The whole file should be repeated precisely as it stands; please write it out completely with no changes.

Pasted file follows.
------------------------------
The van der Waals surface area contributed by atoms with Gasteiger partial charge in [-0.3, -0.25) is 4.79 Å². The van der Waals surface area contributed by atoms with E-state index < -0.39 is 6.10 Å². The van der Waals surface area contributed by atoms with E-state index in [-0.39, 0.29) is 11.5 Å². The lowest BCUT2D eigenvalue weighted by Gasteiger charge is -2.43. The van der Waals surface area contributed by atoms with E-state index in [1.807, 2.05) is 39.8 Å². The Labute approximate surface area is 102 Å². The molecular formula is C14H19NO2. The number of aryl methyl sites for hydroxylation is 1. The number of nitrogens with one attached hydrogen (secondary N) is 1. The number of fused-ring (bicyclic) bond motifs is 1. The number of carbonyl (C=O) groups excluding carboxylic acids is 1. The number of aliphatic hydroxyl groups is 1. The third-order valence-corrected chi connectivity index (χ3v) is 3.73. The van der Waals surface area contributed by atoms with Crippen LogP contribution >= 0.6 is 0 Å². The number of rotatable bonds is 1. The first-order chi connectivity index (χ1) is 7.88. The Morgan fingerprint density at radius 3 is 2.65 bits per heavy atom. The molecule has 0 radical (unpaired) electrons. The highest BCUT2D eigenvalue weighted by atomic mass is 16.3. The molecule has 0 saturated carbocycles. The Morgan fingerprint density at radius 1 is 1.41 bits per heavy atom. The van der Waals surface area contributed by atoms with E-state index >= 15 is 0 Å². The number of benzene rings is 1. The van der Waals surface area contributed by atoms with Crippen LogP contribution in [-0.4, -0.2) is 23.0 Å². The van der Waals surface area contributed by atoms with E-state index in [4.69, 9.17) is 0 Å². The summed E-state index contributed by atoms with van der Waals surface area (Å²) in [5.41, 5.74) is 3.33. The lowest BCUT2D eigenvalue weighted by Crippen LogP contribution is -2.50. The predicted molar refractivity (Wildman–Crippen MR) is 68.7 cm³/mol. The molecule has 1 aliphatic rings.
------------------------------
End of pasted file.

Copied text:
The van der Waals surface area contributed by atoms with Gasteiger partial charge in [-0.3, -0.25) is 4.79 Å². The van der Waals surface area contributed by atoms with E-state index < -0.39 is 6.10 Å². The van der Waals surface area contributed by atoms with E-state index in [-0.39, 0.29) is 11.5 Å². The lowest BCUT2D eigenvalue weighted by Gasteiger charge is -2.43. The van der Waals surface area contributed by atoms with E-state index in [1.807, 2.05) is 39.8 Å². The Labute approximate surface area is 102 Å². The molecular formula is C14H19NO2. The number of aryl methyl sites for hydroxylation is 1. The number of nitrogens with one attached hydrogen (secondary N) is 1. The number of fused-ring (bicyclic) bond motifs is 1. The number of carbonyl (C=O) groups excluding carboxylic acids is 1. The number of aliphatic hydroxyl groups is 1. The third-order valence-corrected chi connectivity index (χ3v) is 3.73. The van der Waals surface area contributed by atoms with Crippen LogP contribution >= 0.6 is 0 Å². The number of rotatable bonds is 1. The first-order chi connectivity index (χ1) is 7.88. The Morgan fingerprint density at radius 3 is 2.65 bits per heavy atom. The molecule has 0 radical (unpaired) electrons. The highest BCUT2D eigenvalue weighted by atomic mass is 16.3. The molecule has 0 saturated carbocycles. The Morgan fingerprint density at radius 1 is 1.41 bits per heavy atom. The van der Waals surface area contributed by atoms with E-state index >= 15 is 0 Å². The number of benzene rings is 1. The van der Waals surface area contributed by atoms with Crippen LogP contribution in [-0.4, -0.2) is 23.0 Å². The van der Waals surface area contributed by atoms with E-state index in [4.69, 9.17) is 0 Å². The summed E-state index contributed by atoms with van der Waals surface area (Å²) in [5.41, 5.74) is 3.33. The lowest BCUT2D eigenvalue weighted by Crippen LogP contribution is -2.50. The predicted molar refractivity (Wildman–Crippen MR) is 68.7 cm³/mol. The molecule has 1 aliphatic rings.